On his tour of Italy following the recent earthquake which killed hundreds, Facebook CEO Mark Zuckerberg met with Pope Francis. Zuckerberg presented the Pope with a model of the solar-powered Facebook Aquila drone designed to provide Internet access to regions without connectivity.
The severe California drought continues, with dire consequences for farmers growing food. One farmer with a 2,400-acre tomato crop estimates his drones that detect irrigation leaks could save enough water for over 550 families of four for a year. He also started using a thermal camera to show moisture variations in soil, and even established a drone management position at his company. AUVSI (Association for Unmanned Vehicle Systems International) says about 2,100 companies and individuals have FAA permission to fly drones for farming.
Instead of designing new planes to be unmanned aircraft, Shim Hyunchul and his colleagues at KAIST (the Korea Advanced Institute of Science and Technology) have a different idea: Put a robot in the pilot’s seat. The PIBOT (short for pilot robot) is a humanoid robot with a head, torso, arms and legs. Cameras act as eyes while arms and legs operate the controls like a human pilot.
White helium balloons were released as part of a celebration, but the wind changed and carried the balloons into a DJI Phantom. The string from one balloon caught the propellor and down came the drone.
News network CNN has launched a UAS unit called CNN Aerial Imagery and Reporting (CNN AIR) with two full-time UAS operators. They will provide aerial imagery and reporting for the CNN networks, Turner Broadcasting, and Time Warner.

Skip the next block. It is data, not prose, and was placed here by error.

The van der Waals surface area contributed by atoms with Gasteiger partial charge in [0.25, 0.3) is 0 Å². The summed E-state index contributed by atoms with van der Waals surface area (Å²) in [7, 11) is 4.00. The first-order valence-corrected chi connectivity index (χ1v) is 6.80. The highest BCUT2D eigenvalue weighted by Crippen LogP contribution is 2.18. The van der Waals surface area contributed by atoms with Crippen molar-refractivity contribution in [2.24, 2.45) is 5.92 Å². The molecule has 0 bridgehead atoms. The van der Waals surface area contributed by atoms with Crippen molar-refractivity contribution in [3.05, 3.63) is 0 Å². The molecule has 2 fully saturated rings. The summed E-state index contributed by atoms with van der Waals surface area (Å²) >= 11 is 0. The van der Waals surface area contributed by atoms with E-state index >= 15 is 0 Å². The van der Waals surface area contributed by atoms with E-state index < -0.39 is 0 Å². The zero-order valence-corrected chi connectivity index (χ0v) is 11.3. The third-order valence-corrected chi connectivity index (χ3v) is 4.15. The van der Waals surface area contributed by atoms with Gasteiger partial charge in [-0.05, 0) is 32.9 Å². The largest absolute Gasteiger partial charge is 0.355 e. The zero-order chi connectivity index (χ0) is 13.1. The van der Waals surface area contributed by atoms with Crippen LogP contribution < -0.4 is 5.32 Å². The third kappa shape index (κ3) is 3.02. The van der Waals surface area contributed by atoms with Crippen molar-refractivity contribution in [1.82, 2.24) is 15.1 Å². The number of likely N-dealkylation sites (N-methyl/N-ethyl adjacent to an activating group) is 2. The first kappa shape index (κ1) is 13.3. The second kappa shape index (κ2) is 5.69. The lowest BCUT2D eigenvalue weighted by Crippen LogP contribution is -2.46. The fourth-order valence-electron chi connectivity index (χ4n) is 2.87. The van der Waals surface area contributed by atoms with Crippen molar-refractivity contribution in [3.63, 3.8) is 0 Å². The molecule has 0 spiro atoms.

NASA and the Lone Star UAS Center of Excellence and Innovation (at Texas A&M University-Corpus Christi) have created an interconnection security agreement that allows university researchers to directly access NASA’s Ames Research Center and exchange real-time UAS flight data. This advances research for a drone traffic management system that is integrated with manned aviation.
French firm Elistair designs and manufactures tethered stations for small civilian drones. According to the company, applications include persistent aerial surveillance, continuous aerial broadcasting, complex industrial inspection, and traffic monitoring. Two tethered ground stations for drones are available, the Safe-T and ruggedized High-T. The ground stations provide constant data transfer, continuous power, unlimited flight duration, and keeps the multicopter from flying where it shouldn’t.
The Baltimore, Maryland Police Department has acquired a wide area surveillance system developed for military use. The Persistent Surveillance Systems 192-million megapixel camera was purchased privately and given to the city. Due to the half-meter resolution, specific individuals cannot be identified, but their movement can be tracked. Program secrecy and privacy implications are causing some concern.
26th – 27th October 2016, Holiday Inn Kensington Forum, London, UK.